Our shoulders are a complex joint and can cause lots of problems. This blog will detail a common issue known as tendinopathies and subsequent treatment for them.
A quick bit of anatomy-
The shoulder complex is made up of 3 bones
- The humerus (top bone in your arm)
- The scapular (shoulder blade)
- The clavicle (collar bone).
There are many muscles attaching to the bones of the shoulder. You may have heard of the 4 muscles that make up the rotator cuff. These are a set of muscles used to stabilise the joint.
Attaching your muscle to bone are tendons. So, tendinopathies (you may have heard them referred to as tendinitis) is an irritation of the tendon brought on by trauma but more often repetitive movements. Famous ones you may have heard of are tennis (tennis elbow), golf (golfers elbow), obviously these aren’t in the shoulder however, it’s useful to help to understand that tendinopathies can happen anywhere there is a tendon, not just in the shoulder.
Causes of tendinopathies in your shoulders
- Repetitive overhead reaching/throwing,
- Tennis or other racquet sports,
- Gym exercises.
Firstly we advise you to consult a professional so that they can diagnose exactly what is going on with your shoulder. This would enable them to give you the correct exercises for your tendinopathy. In the initial stages (1-3 days) you may be advised to rest your shoulder. After that the key is optimal load. Then your clinician will give you exercises that will put the correct load through the tendon to help correct the problem.
We at Back 2 Balance can help you to understand why this problem has occurred. It may be that there are joints elsewhere that aren’t moving as well as they can, causing more load to go through the tendons. You may have sub-optimal nerve and blood supply to the tendons as they travel from the spine to the shoulder and arm. Therefore, getting adjusted alongside your exercises can speed up the healing process even more! Have a look at this previous blog post on how we can help with sporting injuries if you think that causes your tendinopathy.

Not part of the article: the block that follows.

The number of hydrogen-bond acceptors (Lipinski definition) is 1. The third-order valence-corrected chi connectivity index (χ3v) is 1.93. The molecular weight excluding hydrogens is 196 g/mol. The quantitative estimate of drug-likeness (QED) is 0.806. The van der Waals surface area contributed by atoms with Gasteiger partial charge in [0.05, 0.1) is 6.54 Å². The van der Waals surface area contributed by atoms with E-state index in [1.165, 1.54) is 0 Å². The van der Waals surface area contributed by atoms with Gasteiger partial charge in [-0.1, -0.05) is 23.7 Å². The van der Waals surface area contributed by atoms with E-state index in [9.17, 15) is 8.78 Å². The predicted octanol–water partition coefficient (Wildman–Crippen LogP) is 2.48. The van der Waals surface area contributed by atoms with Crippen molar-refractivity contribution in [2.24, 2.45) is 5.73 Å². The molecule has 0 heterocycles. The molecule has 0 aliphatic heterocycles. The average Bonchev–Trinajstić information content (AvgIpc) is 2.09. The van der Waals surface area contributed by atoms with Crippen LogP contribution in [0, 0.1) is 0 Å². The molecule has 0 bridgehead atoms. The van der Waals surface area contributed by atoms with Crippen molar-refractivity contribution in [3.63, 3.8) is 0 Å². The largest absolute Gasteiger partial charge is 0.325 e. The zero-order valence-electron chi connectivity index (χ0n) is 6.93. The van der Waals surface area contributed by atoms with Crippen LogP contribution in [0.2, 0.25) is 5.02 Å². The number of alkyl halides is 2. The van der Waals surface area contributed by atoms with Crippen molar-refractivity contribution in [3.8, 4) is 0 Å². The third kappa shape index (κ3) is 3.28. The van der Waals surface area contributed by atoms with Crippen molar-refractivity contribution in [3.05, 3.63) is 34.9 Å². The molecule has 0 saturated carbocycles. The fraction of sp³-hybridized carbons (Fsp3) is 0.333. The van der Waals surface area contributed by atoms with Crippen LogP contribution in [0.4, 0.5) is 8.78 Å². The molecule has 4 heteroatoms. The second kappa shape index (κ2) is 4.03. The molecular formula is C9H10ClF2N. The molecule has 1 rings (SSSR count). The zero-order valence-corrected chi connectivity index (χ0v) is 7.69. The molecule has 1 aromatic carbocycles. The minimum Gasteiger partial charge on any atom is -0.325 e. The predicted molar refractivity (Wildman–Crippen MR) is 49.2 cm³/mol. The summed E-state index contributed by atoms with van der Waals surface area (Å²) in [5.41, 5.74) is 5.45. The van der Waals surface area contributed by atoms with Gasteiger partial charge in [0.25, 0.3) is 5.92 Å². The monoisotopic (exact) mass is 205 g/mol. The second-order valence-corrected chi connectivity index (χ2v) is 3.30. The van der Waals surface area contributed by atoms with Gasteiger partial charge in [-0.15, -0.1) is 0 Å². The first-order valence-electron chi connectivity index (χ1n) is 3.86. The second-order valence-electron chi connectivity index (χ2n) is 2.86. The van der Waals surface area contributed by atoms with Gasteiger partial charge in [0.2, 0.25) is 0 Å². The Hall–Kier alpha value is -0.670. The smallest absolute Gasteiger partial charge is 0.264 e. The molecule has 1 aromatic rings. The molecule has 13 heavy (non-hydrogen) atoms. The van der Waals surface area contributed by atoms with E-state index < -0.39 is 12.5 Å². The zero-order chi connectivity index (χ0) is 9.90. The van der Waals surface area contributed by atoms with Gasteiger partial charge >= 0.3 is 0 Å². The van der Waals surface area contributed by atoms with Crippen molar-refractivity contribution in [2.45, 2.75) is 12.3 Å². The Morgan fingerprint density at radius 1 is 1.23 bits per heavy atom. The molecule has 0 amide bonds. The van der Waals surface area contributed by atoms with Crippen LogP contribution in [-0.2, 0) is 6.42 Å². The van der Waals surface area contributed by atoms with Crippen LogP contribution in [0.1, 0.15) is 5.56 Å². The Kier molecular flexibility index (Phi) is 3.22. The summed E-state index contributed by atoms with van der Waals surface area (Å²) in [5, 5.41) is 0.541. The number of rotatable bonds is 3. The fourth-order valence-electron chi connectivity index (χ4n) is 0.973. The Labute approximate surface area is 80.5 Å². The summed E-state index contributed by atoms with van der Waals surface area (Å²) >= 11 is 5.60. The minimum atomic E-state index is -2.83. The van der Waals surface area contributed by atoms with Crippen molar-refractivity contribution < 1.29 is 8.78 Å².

We may begin your rehab programme with some isometric exercises if your shoulder is very painful to help calm everything down. Before progressing onto some eccentric exercises to help calm everything down
(isometric= contracting the muscle whilst it is being lengthened) (eccentric loading= loading the muscle whilst it is being lengthened).
Consistency is KEY with tendinopathies as research says they can take up to 12 weeks of doing the exercises DAILY to fully resolve.
An example of an isometric loading exercise for the supraspinatus muscle. Stand sideways against a wall with your arm by your side. The tip of your shoulder and the back of your hand is touching the wall. You are then going to press your arm into the wall and hold for 10 seconds. Repeat 3 times. Basically, you are going to try to do the movement that proved painful in your shoulder, but the wall will be stopping you from actually doing it.
An example of eccentric abduction exercise for the supraspinatus muscle. Get hold of a very small weight- (you can use a water bottle or anything with a bit of weight if you don’t have access to a weight), and raise your arm to the side to 90 degrees- like a shoulder raise. Focus on the movement coming down returning to neutral as this is where the eccentric loading takes place. 8-10 reps 3 sets daily.
If the weights are WAY too easy – use a heavier one. However the goal here isn’t to build muscle so don’t feel that you have to use heavy weights. Another tip is to always listen to your body. Your Back 2 Balance clinician will advise you on the amounts of reps and sets of the exercise you will do. Note that feeling a bit of pain up even to a 4/10 is fine and you won’t be causing more damage. However, if you feel that it is aggravating your shoulder tendinopathy too much, then stop. Consult with your clinician or just drop the repetitions or weight down and then build from there.
Stretching can be a great way to keep your tendinopathy at bay. Head over to our YouTube channel to watch a video on how to stretch your rotator cuff.
If you have any questions, or are suffering with shoulder pain, please comment below or contact us on 01273 206868.